He returned with a chocolate mochi ball, $7 HKD from the bakery. He took a bite of it and then as I was leaning in for my bite, he popped the whole thing into his mouth! Apparently it was delicious. He went back for more, and I finally got a taste. Yes, it was delicious. It was a chocolate shell of soft mochi-like dough surrounding a dark and creamy center. Yum! It is surely going to become one of those foods that I will occasionally make the dreaded descent into City Super's crowded halls to retrieve.

word of the day: acumen

Another HK blogger used her soapbox to criticize the US. Although I have several of my own very serious criticisms, I was annoyed by her seemingly complete lack of intellect. Where are your facts?

"The US has become so very insignificant except still being good at killing people in other countries and starting economic recessions..."

"Apart from the fact that anyone who wants to be president of the United States must be deeply weird..."

and my favorite, about Obama:

"Are the Americans and others so small and scared and have so little trust in themselves that they need to deify this guy, heaping upon him all the good properties they would have liked their father to have and then some, and, more ridiculously, think that he’s going to save them?"

Yes my dear, there is a great deal of excitement surrounding the new president. There is hope that the new administration will be able to more effectively find solutions and enforce policies in keeping with our nation's principles. I find it nearly impossible to intelligently address your accusations. Deification? I will address the ideas of him carrying the hopes of his nation because that is how he has acknowledged wanting to be for the US- someone who can carry the dreams of the people.

The "hype" is due to an historic moment occurring in the United States, where a minority person who did not grow up in the ruling class is chosen to lead the country. Considering our painful history of inequality and racism I would consider this to be a very major event in history. Ability conquers hegemony.

By the way, you are sitting in a glass house.

Sunday, January 18, 2009

Wild and Untamed Territory?

Today in the Sunday Morning Post: five hikers were rescued after 21 hours of being stranded at the slope of Ma On Shan (a large peak in the New Territories). Two helicopters and nearly 100 fire service and Civil Aid Service rescuers took part in an overnight search after receiving a 6 pm phone call from the hikers, who said that they were lost. They were airlifted out! No one was actually injured.

SB and I are wondering, where is this wonderful place where it is actually possible to get lost? I would be sadly disappointed if the hikers' inexperience and lack of necessary preparation led to them having to be rescued, rather than the vastness and wildness around Ma On Shan.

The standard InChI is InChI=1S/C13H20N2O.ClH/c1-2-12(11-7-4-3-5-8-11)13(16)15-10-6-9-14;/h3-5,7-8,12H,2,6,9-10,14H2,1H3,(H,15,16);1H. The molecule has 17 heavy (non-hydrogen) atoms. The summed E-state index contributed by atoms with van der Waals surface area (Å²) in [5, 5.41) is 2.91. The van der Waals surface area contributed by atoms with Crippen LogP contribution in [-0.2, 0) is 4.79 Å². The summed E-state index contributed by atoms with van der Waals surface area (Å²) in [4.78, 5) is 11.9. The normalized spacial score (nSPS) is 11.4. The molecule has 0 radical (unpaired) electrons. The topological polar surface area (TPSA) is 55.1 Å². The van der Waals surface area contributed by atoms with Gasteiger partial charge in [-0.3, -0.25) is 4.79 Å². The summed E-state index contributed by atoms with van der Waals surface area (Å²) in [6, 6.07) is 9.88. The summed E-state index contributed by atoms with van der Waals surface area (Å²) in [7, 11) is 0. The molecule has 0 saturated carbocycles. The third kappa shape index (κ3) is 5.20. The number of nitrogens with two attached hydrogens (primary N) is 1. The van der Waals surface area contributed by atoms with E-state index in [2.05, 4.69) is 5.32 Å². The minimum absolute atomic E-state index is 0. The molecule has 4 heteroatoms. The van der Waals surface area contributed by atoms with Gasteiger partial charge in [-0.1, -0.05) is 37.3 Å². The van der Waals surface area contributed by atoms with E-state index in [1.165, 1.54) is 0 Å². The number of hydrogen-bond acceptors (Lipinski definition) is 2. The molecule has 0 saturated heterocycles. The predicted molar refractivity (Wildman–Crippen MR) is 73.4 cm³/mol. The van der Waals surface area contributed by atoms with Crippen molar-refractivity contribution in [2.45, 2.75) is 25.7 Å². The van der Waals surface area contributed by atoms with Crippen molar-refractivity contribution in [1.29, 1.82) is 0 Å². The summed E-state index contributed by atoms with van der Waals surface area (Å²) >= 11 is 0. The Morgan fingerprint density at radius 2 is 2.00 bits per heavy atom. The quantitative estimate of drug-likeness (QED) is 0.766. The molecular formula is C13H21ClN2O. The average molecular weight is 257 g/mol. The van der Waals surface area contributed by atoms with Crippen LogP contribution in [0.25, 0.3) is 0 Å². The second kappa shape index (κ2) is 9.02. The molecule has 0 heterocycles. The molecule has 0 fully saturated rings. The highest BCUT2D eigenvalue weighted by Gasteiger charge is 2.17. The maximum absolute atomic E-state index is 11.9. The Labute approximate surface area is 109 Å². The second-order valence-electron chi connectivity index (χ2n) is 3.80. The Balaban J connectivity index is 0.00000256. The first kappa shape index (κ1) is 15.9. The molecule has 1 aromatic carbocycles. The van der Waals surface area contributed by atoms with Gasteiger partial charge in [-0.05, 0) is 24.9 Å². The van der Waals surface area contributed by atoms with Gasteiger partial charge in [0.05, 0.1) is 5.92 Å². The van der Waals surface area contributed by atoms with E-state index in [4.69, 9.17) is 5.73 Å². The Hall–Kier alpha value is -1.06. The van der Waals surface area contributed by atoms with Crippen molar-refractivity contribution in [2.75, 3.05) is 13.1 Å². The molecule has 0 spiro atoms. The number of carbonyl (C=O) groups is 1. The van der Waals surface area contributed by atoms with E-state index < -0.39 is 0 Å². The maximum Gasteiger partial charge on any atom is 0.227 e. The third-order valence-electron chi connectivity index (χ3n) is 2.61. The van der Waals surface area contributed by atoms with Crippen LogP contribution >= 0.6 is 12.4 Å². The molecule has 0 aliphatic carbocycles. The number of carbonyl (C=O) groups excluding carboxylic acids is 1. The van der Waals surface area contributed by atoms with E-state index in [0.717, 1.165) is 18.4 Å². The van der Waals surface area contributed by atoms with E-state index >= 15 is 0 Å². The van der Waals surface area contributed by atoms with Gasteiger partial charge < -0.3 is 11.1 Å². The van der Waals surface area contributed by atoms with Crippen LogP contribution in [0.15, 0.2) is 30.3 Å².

And to be airlifted?! Why didn't the rescuers just walk them out? Were they too cold?

Recently in my former home of Ithaca it was -9 F (-22 C). That is cold. SB's cousin in Stowe, Vermont, reported -30 F (-34 C) overnight. Those two grew up with the Adirondack mountains as their playground. They lived in a wildlife preserve that spanned over 50,000 acres, managed by less than 400 members, most of whom do not own private homes on the preserve. SB knows a lot of the features like the back of his hand from frequent explorations throughout childhood. Other places are still unfamiliar to him and he has no fear of bushwhacking into the unknown. Even with his expert knowledge, the two of us have never gone on a long hike without provisions. There is no possibility of being able to use a mobile phone in most of the preserve.

Has anyone been to Ma On Shan? Is there vastness of wilderness still within Hong Kong?

Friday, January 16, 2009

Is there ever too much Bourdain?

I have a wee bit of a crush on Anthony Bourdain. I enjoy his dry wit as well as his sincere love of food. I like his rustic French recipes and I even like the over-the-top, brain and bug eating No Reservations show that he hosts.

Time published Ten Questions for him a few years ago, and I still like to swoon over his responses, much like SB's teenage sister might swoon over her poster sized magazine inserts of that guy from the Twilight Vampires book series.

That being said, I never thought that I would actually have the opportunity to test if there was ever a situation where my beloved Bourdain would become overexposed. Then Melanie Dunea came out with My Last Supper, a wonderful collection of portraits, interview, and recipes from 50 great chefs, detailing what their last meals would be. Now I know what Bourdain looks like dressed in a bone, and that he really enjoys marrow (actually, I think I already knew that).